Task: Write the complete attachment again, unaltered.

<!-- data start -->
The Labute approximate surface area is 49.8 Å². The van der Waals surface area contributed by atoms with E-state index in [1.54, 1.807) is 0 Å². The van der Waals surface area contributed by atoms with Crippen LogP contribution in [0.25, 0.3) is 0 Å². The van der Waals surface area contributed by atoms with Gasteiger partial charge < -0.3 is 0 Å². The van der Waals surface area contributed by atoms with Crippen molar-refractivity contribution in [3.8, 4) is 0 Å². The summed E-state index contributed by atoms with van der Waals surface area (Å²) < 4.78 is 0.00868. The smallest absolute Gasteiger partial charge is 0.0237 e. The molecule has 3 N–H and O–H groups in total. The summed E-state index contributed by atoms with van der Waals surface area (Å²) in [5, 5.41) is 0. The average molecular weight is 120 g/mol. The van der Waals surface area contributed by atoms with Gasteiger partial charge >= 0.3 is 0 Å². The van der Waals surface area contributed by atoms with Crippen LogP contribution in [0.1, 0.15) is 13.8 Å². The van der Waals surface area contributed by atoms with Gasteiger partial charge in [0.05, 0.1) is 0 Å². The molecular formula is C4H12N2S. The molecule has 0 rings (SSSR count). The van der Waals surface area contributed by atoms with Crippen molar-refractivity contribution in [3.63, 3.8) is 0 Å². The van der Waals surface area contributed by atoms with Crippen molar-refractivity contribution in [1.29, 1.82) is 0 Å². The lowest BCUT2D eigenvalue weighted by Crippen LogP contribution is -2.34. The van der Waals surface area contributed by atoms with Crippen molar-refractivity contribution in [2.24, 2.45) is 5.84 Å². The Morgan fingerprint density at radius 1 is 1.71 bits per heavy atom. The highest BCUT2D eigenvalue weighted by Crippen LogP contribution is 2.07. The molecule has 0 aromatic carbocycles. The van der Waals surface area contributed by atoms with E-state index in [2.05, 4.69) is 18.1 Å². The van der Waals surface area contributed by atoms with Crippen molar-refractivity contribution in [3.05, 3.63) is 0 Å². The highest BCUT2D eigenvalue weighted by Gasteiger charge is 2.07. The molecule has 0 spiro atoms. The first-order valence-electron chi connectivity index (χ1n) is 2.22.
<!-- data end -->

The Labute approximate surface area is 49.8 Å². The van der Waals surface area contributed by atoms with E-state index in [1.54, 1.807) is 0 Å². The van der Waals surface area contributed by atoms with Crippen LogP contribution in [0.25, 0.3) is 0 Å². The van der Waals surface area contributed by atoms with Gasteiger partial charge < -0.3 is 0 Å². The van der Waals surface area contributed by atoms with Crippen molar-refractivity contribution in [3.8, 4) is 0 Å². The summed E-state index contributed by atoms with van der Waals surface area (Å²) < 4.78 is 0.00868. The smallest absolute Gasteiger partial charge is 0.0237 e. The molecule has 3 N–H and O–H groups in total. The summed E-state index contributed by atoms with van der Waals surface area (Å²) in [5, 5.41) is 0. The average molecular weight is 120 g/mol. The van der Waals surface area contributed by atoms with Gasteiger partial charge >= 0.3 is 0 Å². The van der Waals surface area contributed by atoms with Crippen LogP contribution in [0.1, 0.15) is 13.8 Å². The van der Waals surface area contributed by atoms with Gasteiger partial charge in [0.05, 0.1) is 0 Å². The molecular formula is C4H12N2S. The molecule has 0 rings (SSSR count). The van der Waals surface area contributed by atoms with Crippen molar-refractivity contribution in [3.63, 3.8) is 0 Å². The van der Waals surface area contributed by atoms with Crippen molar-refractivity contribution in [1.29, 1.82) is 0 Å². The lowest BCUT2D eigenvalue weighted by Crippen LogP contribution is -2.34. The van der Waals surface area contributed by atoms with Crippen molar-refractivity contribution in [2.24, 2.45) is 5.84 Å². The Morgan fingerprint density at radius 1 is 1.71 bits per heavy atom. The highest BCUT2D eigenvalue weighted by Crippen LogP contribution is 2.07. The molecule has 0 aromatic carbocycles. The van der Waals surface area contributed by atoms with E-state index in [2.05, 4.69) is 18.1 Å². The van der Waals surface area contributed by atoms with Crippen molar-refractivity contribution in [3.05, 3.63) is 0 Å². The highest BCUT2D eigenvalue weighted by Gasteiger charge is 2.07. The molecule has 0 spiro atoms. The first-order valence-electron chi connectivity index (χ1n) is 2.22.